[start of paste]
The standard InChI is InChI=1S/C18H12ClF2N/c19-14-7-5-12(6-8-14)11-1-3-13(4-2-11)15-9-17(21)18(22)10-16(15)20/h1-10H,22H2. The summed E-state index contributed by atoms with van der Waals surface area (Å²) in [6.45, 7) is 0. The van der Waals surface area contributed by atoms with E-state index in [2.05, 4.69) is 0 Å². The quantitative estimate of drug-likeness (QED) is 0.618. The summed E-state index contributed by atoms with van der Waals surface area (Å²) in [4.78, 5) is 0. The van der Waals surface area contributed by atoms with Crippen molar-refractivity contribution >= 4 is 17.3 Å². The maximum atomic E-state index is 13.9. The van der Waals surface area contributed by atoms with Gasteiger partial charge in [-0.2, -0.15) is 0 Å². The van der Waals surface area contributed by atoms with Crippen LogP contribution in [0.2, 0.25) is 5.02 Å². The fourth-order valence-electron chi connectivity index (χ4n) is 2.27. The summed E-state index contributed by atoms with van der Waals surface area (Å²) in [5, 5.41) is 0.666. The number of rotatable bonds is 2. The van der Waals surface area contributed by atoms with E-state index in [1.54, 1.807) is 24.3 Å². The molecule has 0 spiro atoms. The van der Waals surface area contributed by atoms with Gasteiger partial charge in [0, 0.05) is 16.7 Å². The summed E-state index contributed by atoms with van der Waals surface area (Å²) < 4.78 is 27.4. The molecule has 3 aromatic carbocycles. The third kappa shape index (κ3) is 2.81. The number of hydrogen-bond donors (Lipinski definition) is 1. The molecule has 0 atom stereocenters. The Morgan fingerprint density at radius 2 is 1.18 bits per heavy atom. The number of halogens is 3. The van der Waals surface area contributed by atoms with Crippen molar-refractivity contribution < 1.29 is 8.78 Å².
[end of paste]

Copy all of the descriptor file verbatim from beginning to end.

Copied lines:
The standard InChI is InChI=1S/C18H12ClF2N/c19-14-7-5-12(6-8-14)11-1-3-13(4-2-11)15-9-17(21)18(22)10-16(15)20/h1-10H,22H2. The summed E-state index contributed by atoms with van der Waals surface area (Å²) in [6.45, 7) is 0. The van der Waals surface area contributed by atoms with E-state index in [2.05, 4.69) is 0 Å². The quantitative estimate of drug-likeness (QED) is 0.618. The summed E-state index contributed by atoms with van der Waals surface area (Å²) in [4.78, 5) is 0. The van der Waals surface area contributed by atoms with Crippen molar-refractivity contribution >= 4 is 17.3 Å². The maximum atomic E-state index is 13.9. The van der Waals surface area contributed by atoms with Gasteiger partial charge in [-0.2, -0.15) is 0 Å². The van der Waals surface area contributed by atoms with Crippen LogP contribution in [0.2, 0.25) is 5.02 Å². The fourth-order valence-electron chi connectivity index (χ4n) is 2.27. The summed E-state index contributed by atoms with van der Waals surface area (Å²) in [5, 5.41) is 0.666. The number of rotatable bonds is 2. The van der Waals surface area contributed by atoms with E-state index in [1.54, 1.807) is 24.3 Å². The molecule has 0 spiro atoms. The van der Waals surface area contributed by atoms with Gasteiger partial charge in [0, 0.05) is 16.7 Å². The summed E-state index contributed by atoms with van der Waals surface area (Å²) < 4.78 is 27.4. The molecule has 3 aromatic carbocycles. The third kappa shape index (κ3) is 2.81. The number of hydrogen-bond donors (Lipinski definition) is 1. The molecule has 0 atom stereocenters. The Morgan fingerprint density at radius 2 is 1.18 bits per heavy atom. The number of halogens is 3. The van der Waals surface area contributed by atoms with Crippen molar-refractivity contribution < 1.29 is 8.78 Å².